Bologna’s Archiginnasio: From Ancient Books to the Anatomical Theatre

Teatro anatomico bologna pxls

Visiting the Archiginnasio Library is like stepping back in time.
You’ll immerse yourself in the rich tapestry of Bologna’s academic and cultural heritage.

Whether you're a history buff, an architecture enthusiast, or just curious, the Archiginnasio with its Anatomical Theatre offers an unforgettable journey through centuries of knowledge and tradition.

Archiginnasio Bologna Library

The portico of Archiginnasio with the coats of arms

Step into History: The Grand Entrance

When you arrive at the Archiginnasio from Piazza Galvani, the first thing you'll see is the impressive façade with its thirty arches and corresponding windows.

Look closely at the window decorations – you’ll spot sirens, braziers, masks, and fantastic birds.

Pope Pius IV commissioned Archiginnasio to unite the Studium Bolognese in one location and Antonio Morandi, known as "Terribilia", built it around 1562.

This building was part of a larger renovation of Piazza Maggiore, which included the Neptune Fountain and the expansion of the Ospedale della Morte.

As you walk through the portico and the grand entrance door, you’ll find yourself in a large square courtyard surrounded by a double loggia.

The arches on the first floor, once used by students during public ceremonies, now set the stage for modern-day conferences and concerts.

Walk under one of the best portici in Bologna, you’ll be amazed by the thousands of coats of arms and dedications that adorn the walls and vaults.

Students dedicate each of them to professors, priors, mayors, rectors and lecturers. Of various shapes and sizes, most are frescoed in gouache and oil, there are 7,000 of them in the entire building.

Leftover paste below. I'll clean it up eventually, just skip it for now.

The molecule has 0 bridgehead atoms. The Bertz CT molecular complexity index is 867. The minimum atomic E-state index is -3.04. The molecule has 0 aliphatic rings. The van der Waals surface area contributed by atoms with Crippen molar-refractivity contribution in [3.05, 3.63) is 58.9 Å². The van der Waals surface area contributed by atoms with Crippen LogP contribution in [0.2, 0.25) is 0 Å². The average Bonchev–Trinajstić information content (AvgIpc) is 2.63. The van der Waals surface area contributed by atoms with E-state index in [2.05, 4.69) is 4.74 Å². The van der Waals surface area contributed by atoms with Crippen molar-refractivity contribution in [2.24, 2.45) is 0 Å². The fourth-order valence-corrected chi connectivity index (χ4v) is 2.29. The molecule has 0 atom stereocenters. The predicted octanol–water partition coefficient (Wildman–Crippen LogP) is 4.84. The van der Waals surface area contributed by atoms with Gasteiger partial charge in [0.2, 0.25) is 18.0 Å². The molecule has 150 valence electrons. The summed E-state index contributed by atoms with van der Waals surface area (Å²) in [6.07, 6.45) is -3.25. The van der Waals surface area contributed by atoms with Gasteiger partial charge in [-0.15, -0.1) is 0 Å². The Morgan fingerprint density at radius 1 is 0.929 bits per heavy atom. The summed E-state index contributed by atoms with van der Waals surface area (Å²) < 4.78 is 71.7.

Archiginnasio Bologna Stabat Mater

Books inside the Stabat Mater

Explore the Upper Floors: The Anatomical Theatre

Climb one of the grand staircases to reach the upper loggia, a dazzling display of heraldic decorations.

Here, you can visit the splendid Anatomical Theatre, a masterpiece of inlaid woodwork with a white marble dissecting table at its center.

Bizarre wooden sculptures, including the famous "spellati," support a canopy above an allegorical statue of Anatomy. This room, painstakingly reconstructed after WWII bombings, offers a fascinating look into the history of medical education, with busts of great doctors from Hippocrates to Malpighi.

Next, step into the Stabat Mater hall, where Gioacchino Rossini’s opera was first performed.

This grand hall, originally for law professors (Legisti), showcases Bologna’s cultural heritage.

Archiginnasio Bologna books

Archiginnasio library storage, not bad huh?

Dive into the Library: A Scholar’s Sanctuary

Cross the corridor to enter the library rooms, where you’ll need to leave a document and deposit any bags.

Inside, you’ll find one of the best libraries in Italy, with a treasure trove of ancient books, periodicals, manuscripts, and prints.

Established in the 19th century, the library is a haven for book lovers and scholars alike.

The reading room, once the great hall of the Artists, invites you to study in a serene environment, with large wooden tables and a peaceful silence broken only by the rustling of pages.

The Artists' Hall and the Legists' Hall are connected by 10 richly decorated rooms, now used for library storage, each one a reminder of the grandeur of the past.

As you wander through these halls, you’ll feel a deep connection to the generations of students and scholars who have passed through these doors, each contributing to the legacy of the Archiginnasio.

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